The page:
Rather than taking stock of the last four years, he said that he would once again lay out a number of proposals for the future insisting that while the European Union was not ideal, work would continue to make it a "little bit more flawless every day".
President Jean-Claude Juncker said: "We all say in soap-box speeches that we want to be big on big things and small on small things". Those companies would be given one hour to delete it. The commission proposal calls for a "legally binding one-hour deadline" for firms to remove terror-related content once ordered to do so by national authorities.
The European Commission has also called on internet companies, member states and Europol to increase their cooperation by ensuring that a point of contact at each entity is reachable 24/7.
The proposal targets content which incites or advocates people to commit terror offences, promotes a terror group's activities, or offers instructions for attacks.
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Technology companies that neglect to take down online terrorist content could face heavy fines from Europe in the future. Snapchat was the seventh major IT platform to join the code in May when it teamed up with other players and the European Commission to fight illegal hate speech online, while the Commission made statements about expanding its scope to terrorist content. This does not include a general monitoring obligation but would require their policy against terrorist content to be stated in all service terms and conditions. "No member state could've done that on its own". Service providers and European Union states will be required to designate points of contact reachable 24/7 to facilitate the follow-up to removal orders and referrals.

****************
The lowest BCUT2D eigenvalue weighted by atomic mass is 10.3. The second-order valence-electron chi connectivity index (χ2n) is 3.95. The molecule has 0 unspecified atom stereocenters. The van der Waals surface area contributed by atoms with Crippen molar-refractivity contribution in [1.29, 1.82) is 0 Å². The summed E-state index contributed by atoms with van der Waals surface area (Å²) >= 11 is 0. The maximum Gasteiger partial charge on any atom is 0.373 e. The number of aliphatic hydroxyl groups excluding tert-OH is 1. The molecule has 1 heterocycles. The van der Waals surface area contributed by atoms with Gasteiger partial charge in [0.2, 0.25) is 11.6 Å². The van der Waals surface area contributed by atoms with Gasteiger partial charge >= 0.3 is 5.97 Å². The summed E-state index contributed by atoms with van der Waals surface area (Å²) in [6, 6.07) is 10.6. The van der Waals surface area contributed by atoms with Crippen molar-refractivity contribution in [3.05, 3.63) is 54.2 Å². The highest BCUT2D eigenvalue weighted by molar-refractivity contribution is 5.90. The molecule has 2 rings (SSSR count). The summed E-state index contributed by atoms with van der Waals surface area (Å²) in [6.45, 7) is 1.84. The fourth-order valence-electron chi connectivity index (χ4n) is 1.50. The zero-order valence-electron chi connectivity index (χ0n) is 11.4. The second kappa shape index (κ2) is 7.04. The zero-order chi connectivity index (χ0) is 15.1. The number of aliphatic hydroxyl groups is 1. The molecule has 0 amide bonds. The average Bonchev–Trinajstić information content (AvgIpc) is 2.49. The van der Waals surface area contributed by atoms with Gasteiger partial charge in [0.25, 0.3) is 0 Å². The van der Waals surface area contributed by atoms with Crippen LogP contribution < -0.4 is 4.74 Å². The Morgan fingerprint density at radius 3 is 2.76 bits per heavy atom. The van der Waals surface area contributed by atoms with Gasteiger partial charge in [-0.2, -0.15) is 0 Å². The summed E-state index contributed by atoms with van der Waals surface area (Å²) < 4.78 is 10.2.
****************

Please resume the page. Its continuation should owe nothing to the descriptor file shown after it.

Content that is unjustifiably removed will have to be reinstated.
The proposed rule change comes after the European Union issued new guidelines in March, which ordered faster content removal. The program was voluntary, though, and the European Union decided it was simply not working well enough, as content was still present.
A code of conduct is being drawn up that will recommend that member states seek more transparency from social media platforms about those micro-targeting individuals on social media with messages and news. As the centenary nears of the end of World War One, he recalled how Europeans were taken totally by surprise by its outbreak and urged more respect for the EU as a force for peace against nationalistic "poison and deceit".
The industry group EuroISPA was critical of the proposal, saying it equates to privatising law enforcement. In April, YouTube said it had invested in machine learning which automatically removes 90 percent of the extremist material.